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Permanent link (DOI): https://doi.org/10.7939/R3Q98H

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Interactions between the mountain pine beetle (Dendroctonus ponderosae Hopkins) and whitebark pine (Pinus albicaulis Engelmann) Open Access

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Other title
Subject/Keyword
life history traits
host quality
insect biodiversity
population dynamics
Type of item
Thesis
Degree grantor
University of Alberta
Author or creator
Esch, Evan D.
Supervisor and department
Spence, John R (Renewable Resources)
Langor, David W (Canadian Forest Services)
Examining committee member and department
Erbilgin, Nadir (Renewable Resources)
Vinebrook, Rolf (Biological Sciences)
Spence, John R (Renewable Resources)
Langor, David W (Canadian Forest Services)
Department
Department of Renewable Resources
Specialization
Conservation Biology
Date accepted
2012-03-29T11:19:34Z
Graduation date
2012-06
Degree
Master of Science
Degree level
Master's
Abstract
I compared life history traits between mountain pine beetles (MPB) utilizing whitebark pine and lodgepole pine to better understand how host use could affect MPB impact in the Rocky Mountains of Alberta, Canada. Neither host was obviously better in terms of quality for or susceptibility to the MPB, although whitebark pines with the thickest phloem produced significantly larger adult MPB. Thus, large diameter whitebark pines with thick phloem will contribute as much or more to the transition of MPB populations from endemic to epidemic status than will similarly large lodgepole pines. For some MPBs, a univoltine life-cycle was observed, suggesting that climatic barriers that have constrained high altitude MPB populations in the past are moderating, meaning that this endangered pine is at greater risk of MPB attack. Host species also influenced the assemblage of dead wood inhabiting beetles with seven uncommon species having potential to be specialists in whitebark pine.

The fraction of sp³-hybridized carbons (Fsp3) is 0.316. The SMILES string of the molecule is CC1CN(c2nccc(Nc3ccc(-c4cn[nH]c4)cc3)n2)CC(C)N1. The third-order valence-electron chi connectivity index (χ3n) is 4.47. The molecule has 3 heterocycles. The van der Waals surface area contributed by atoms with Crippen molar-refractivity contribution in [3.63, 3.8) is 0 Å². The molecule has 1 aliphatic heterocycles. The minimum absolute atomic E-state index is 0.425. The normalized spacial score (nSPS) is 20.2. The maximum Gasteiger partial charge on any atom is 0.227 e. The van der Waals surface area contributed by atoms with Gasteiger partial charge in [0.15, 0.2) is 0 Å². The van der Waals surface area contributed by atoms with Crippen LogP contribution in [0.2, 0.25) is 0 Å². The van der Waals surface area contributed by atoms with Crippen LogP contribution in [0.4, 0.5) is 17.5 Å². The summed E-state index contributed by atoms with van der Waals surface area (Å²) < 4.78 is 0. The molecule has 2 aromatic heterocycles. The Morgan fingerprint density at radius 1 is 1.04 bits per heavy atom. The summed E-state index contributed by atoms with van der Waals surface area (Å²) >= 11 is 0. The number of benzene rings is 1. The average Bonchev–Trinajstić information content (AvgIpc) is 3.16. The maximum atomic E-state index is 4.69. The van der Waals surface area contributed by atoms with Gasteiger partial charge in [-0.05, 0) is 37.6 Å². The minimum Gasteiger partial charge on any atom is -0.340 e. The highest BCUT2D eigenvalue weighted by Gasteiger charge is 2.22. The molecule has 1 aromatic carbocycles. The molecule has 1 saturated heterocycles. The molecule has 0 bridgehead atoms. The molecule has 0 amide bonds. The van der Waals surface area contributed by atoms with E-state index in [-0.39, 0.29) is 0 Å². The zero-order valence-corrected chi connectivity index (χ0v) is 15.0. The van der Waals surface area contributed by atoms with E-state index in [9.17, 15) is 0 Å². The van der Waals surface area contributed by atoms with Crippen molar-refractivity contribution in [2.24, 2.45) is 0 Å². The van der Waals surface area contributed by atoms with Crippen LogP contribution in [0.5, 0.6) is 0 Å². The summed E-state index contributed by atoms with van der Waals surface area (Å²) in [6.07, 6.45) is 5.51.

Language
English
DOI
doi:10.7939/R3Q98H
Rights
Permission is hereby granted to the University of Alberta Libraries to reproduce single copies of this thesis and to lend or sell such copies for private, scholarly or scientific research purposes only. Where the thesis is converted to, or otherwise made available in digital form, the University of Alberta will advise potential users of the thesis of these terms. The author reserves all other publication and other rights in association with the copyright in the thesis and, except as herein before provided, neither the thesis nor any substantial portion thereof may be printed or otherwise reproduced in any material form whatsoever without the author's prior written permission.
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